First, “[t]he artist realizes ordinary income from all income-producing activities of the artist’s profession” [italics mine]. Ordinary income (what you’re earning with your many jobs) is taxed at a higher rate than capital gains income (when you sell stocks or real estate), up to 35%. This tidbit is important for two reasons: one, you can estimate your own tax and set that money aside so that you don’t get caught short when April 15, 2014 rolls around (since you file W9s and claim all your income as a good citizen should, the IRS will tax you on all of it). Two, if you lump all your art-related income together, you’re less likely to claim a loss after you subtract your deductions (see below), which means you’re also less likely to have to prove to the IRS that what you do is a profession and not a hobby.**
Bear in mind that grants can be tax-tricky but are generally only be excluded from your net income if you’re enrolled in a school (“degree candidates”) and using it for tuition and so on. Prizes and awards are also included in taxable income, so again, expect to pay around 35% of their value to the government. You might end up paying a lower percentage, but it’s worth it to assume the worst and put the money aside.
You probably already know that you can offset your taxable income by claiming deductions: for example, the art supplies and materials you use; the rent and expenses on your workspace if it’s outside your home; some professional equipment; and “meals, lodging, and transportation…incurred in pursuit of professional activities.” Again, this is where it might pay to hire a professional who specifically helps artists. My first accountant—a very conservative man with a deep suspicion of the visual arts—never let me deduct anything and seemed to live in terror that I would get audited. My new accountant makes sure my deductions are fair and appears to believe that I am in legitimate pursuit of a profit, even when my art revenue falls short of my art expenses. Much better!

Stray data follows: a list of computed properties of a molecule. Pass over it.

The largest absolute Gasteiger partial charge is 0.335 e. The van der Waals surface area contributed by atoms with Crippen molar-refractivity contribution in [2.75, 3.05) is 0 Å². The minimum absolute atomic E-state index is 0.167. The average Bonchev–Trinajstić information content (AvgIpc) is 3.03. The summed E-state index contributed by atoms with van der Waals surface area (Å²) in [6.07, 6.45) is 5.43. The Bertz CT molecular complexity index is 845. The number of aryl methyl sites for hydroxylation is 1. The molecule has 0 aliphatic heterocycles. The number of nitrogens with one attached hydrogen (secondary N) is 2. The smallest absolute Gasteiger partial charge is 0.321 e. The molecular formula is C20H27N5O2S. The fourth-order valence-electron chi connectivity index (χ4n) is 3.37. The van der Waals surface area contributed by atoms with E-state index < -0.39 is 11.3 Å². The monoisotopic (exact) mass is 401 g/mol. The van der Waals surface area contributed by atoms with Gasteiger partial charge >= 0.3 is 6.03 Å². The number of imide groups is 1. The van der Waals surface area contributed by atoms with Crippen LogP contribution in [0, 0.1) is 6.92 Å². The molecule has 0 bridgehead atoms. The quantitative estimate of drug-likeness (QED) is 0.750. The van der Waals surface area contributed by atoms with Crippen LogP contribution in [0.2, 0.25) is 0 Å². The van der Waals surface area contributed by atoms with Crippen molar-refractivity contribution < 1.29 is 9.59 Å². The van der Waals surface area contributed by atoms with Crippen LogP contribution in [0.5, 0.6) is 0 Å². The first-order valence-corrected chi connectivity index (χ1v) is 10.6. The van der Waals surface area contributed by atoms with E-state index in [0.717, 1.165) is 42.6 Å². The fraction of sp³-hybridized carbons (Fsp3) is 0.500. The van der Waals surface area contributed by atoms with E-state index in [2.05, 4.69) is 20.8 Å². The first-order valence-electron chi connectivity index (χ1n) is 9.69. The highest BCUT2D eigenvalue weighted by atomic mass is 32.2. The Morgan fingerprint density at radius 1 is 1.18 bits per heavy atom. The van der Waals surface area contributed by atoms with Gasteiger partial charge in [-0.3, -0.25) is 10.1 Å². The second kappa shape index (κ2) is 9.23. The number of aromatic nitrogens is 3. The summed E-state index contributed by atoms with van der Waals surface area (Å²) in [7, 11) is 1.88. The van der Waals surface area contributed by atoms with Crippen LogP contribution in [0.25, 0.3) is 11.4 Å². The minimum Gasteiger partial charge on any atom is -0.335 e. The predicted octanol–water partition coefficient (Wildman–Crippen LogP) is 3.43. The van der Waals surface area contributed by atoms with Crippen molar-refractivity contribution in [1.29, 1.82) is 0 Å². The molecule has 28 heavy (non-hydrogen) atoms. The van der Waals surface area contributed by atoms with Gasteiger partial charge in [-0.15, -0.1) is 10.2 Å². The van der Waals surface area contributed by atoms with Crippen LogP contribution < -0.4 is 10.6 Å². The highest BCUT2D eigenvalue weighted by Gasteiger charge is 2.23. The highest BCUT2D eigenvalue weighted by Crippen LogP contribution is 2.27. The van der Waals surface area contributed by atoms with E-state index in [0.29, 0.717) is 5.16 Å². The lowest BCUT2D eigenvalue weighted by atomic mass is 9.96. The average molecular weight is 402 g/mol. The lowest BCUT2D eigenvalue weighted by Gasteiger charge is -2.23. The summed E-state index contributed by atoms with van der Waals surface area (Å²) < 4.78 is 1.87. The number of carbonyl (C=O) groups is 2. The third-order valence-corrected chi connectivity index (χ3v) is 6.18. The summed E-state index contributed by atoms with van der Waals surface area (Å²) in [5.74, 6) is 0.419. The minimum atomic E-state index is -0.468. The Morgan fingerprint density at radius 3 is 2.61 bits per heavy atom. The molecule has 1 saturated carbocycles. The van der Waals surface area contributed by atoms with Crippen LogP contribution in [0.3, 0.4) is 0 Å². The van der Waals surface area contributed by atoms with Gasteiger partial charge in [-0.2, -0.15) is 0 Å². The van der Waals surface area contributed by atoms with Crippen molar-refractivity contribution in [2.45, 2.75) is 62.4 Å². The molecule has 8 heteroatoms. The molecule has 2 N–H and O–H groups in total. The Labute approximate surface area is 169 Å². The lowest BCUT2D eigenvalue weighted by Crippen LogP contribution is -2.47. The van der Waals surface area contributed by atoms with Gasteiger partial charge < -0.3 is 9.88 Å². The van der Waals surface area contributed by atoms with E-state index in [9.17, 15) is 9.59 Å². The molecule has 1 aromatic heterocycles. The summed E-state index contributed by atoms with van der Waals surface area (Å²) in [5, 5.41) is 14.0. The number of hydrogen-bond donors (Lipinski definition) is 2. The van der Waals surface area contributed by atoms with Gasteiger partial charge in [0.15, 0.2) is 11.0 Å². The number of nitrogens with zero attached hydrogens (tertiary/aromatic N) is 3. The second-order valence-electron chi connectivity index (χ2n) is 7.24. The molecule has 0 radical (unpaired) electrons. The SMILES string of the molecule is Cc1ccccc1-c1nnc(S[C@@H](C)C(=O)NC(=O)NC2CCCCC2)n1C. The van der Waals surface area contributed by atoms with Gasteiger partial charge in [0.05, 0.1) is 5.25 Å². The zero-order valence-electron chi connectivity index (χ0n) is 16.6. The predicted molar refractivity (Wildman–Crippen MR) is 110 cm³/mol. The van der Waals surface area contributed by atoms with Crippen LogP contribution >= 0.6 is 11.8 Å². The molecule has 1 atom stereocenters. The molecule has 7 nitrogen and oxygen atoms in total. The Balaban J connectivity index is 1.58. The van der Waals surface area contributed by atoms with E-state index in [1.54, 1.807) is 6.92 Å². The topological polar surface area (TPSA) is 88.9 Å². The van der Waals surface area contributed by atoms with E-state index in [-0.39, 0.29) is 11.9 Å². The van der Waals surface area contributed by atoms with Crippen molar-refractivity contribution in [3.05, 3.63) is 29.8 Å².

The book has a sample 1040 Schedule C (which you can also get here). Look it over. If it makes you frown so hard that your eyebrows fuse together, that might be a sign that you don’t have what it takes to tackle this kind of thing on your own. Conversely, you might think, is this all? and feel confident that you’re able to take it on. Perusing the form as well as the materials I have mentioned above will help you decide if your financial life is truly simple enough for you to handle a 1040 solo, or if it’s more complicated and could use the help of a dedicated professional. Whichever you choose, good luck!
*I’m not an accountant. If I had a lawyer, I bet she would make me write some kind of disclaimer here about how the counsel I provide is for informational purposes only. You should consult a tax professional, and you shouldn’t sue me if you get audited or whatever.
**It’s complicated, but the gist is: if you’re a professional you can take deductions; if you’re a hobbyist, you cannot. See Legal Guide for the Visual Artist Chapter 22, “Taxes: The Hobby Loss Challenge” for more information on the difference between the two and the nine factors that determine “profit motive.”